Oil prices were up on Friday, while recession fears continued to weigh on sentiment, though worries over tight global supplies capped price declines.
U.S. West Texas Intermediate crude rose $2.14, or 2.09%, to $104.32 a barrel, having settled 4.2% higher a day earlier.
Both contracts are set for their second straight weekly loss. Trade this week was marked by a sharp sell-off on Tuesday, when WTI slid 8% and Brent tumbled 9%. Brent’s $10.73 drop was the third biggest for the contract since it started trading in 1988.
“With more rate hikes to come and the U.S. likely in a technical recession, top-side market ambitions could be quite limited,” Stephen Innes, managing director at SPI Asset Management, told Reuters.
“The only reason why oil is not lower is due to self (imposed) and official sanctions on Russian oil,” Innes added.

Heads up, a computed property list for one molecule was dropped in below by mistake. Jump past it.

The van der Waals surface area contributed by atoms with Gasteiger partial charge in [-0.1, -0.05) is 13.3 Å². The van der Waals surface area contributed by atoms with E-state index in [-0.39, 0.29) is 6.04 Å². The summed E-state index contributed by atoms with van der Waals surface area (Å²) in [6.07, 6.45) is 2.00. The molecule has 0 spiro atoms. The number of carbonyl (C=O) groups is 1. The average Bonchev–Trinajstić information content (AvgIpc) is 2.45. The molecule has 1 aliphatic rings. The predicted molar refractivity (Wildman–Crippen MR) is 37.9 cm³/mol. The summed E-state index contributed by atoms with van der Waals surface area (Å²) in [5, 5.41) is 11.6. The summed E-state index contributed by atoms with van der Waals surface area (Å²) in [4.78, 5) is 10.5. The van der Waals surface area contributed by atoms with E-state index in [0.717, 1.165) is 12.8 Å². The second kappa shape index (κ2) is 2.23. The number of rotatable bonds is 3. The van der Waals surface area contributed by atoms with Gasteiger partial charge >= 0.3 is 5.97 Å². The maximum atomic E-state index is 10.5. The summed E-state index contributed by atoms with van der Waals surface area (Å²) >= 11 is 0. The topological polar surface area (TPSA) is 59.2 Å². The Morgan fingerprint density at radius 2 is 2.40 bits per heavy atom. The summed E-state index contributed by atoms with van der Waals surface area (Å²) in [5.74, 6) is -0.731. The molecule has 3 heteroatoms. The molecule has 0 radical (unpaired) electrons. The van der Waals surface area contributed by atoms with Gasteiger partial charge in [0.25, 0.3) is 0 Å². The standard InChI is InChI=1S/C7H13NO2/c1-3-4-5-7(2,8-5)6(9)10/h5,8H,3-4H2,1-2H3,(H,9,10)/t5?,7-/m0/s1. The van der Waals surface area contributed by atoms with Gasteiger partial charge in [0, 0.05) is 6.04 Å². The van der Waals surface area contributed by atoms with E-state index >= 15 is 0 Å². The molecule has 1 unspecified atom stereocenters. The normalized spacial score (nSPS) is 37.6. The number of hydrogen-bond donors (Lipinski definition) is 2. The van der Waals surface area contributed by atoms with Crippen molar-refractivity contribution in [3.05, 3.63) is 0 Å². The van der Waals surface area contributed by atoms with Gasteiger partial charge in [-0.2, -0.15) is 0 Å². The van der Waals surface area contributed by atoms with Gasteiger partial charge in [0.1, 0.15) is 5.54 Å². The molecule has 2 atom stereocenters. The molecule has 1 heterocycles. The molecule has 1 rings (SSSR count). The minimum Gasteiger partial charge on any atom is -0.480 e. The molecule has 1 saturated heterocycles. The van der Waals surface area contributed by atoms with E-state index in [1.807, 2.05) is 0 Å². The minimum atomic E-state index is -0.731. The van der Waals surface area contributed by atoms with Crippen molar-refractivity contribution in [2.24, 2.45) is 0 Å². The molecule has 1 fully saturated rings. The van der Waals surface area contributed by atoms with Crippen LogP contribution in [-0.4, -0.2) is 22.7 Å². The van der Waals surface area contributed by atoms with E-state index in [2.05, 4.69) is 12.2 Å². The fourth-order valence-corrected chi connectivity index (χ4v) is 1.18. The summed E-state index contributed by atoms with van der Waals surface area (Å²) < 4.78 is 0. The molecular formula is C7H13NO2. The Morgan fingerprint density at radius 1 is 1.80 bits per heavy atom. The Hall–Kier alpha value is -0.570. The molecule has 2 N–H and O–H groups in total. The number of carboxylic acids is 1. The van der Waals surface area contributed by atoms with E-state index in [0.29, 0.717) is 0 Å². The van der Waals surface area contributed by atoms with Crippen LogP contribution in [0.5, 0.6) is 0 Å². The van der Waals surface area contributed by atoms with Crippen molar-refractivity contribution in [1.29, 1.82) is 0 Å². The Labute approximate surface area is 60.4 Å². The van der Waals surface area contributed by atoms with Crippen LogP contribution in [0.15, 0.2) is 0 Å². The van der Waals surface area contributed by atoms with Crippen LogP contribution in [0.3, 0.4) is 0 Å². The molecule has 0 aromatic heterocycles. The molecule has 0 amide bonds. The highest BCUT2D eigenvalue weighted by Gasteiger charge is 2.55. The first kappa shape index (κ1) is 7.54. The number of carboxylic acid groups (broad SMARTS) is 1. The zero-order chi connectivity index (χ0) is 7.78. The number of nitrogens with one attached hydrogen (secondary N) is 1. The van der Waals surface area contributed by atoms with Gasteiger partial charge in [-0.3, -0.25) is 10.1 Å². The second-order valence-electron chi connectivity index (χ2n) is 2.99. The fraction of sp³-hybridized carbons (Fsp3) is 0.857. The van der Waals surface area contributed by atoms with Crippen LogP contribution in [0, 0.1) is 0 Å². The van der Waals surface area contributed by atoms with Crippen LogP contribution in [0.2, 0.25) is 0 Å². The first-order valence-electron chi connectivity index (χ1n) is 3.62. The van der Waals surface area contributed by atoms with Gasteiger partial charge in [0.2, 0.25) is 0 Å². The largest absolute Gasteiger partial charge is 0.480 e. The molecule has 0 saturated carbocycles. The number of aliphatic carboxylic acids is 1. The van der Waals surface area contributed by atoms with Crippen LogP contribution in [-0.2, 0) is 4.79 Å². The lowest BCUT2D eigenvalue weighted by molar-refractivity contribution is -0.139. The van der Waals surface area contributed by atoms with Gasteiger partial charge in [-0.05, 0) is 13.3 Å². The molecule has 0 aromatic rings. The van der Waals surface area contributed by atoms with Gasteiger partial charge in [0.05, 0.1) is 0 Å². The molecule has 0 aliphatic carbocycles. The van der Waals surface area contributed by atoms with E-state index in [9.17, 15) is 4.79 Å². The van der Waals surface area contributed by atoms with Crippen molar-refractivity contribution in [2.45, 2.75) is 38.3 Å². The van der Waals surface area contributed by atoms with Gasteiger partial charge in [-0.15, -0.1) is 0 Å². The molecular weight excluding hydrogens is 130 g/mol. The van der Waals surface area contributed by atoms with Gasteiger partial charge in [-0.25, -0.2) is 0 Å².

Western bans on Russian oil and gas output have kept global energy prices buoyed, while other major producers have yet to significantly boost to supplies.
“The sell-off in the commodity markets got a reprieve as traders shrugged off recession fears and turned their focus back to the undersupply issues,” CMC Markets analyst Tina Teng said in a note.
“However, the economic uncertainties remain with the inverted benchmark bond yields pointing to an unavoidable recession, which may continue to weigh on commodity prices.”
Central banks across the world are raising interest rates to tame inflation, spurring fears that rising borrowing costs could stifle economic activity and reduce oil demand.
Data from U.S. Energy Information Administration (EIA) showed on Thursday that product supplied, the best proxy for U.S. consumer demand, rose to 20.5 million barrels per day in the most recent week. Overall gasoline and distillate demand over the past four weeks, however, was down a little more than 5% from the year-ago period.
U.S. crude inventories rose by 8.2 million barrels in the week to July 1, EIA data showed, driven by an increase in inventories and as refiners cut output.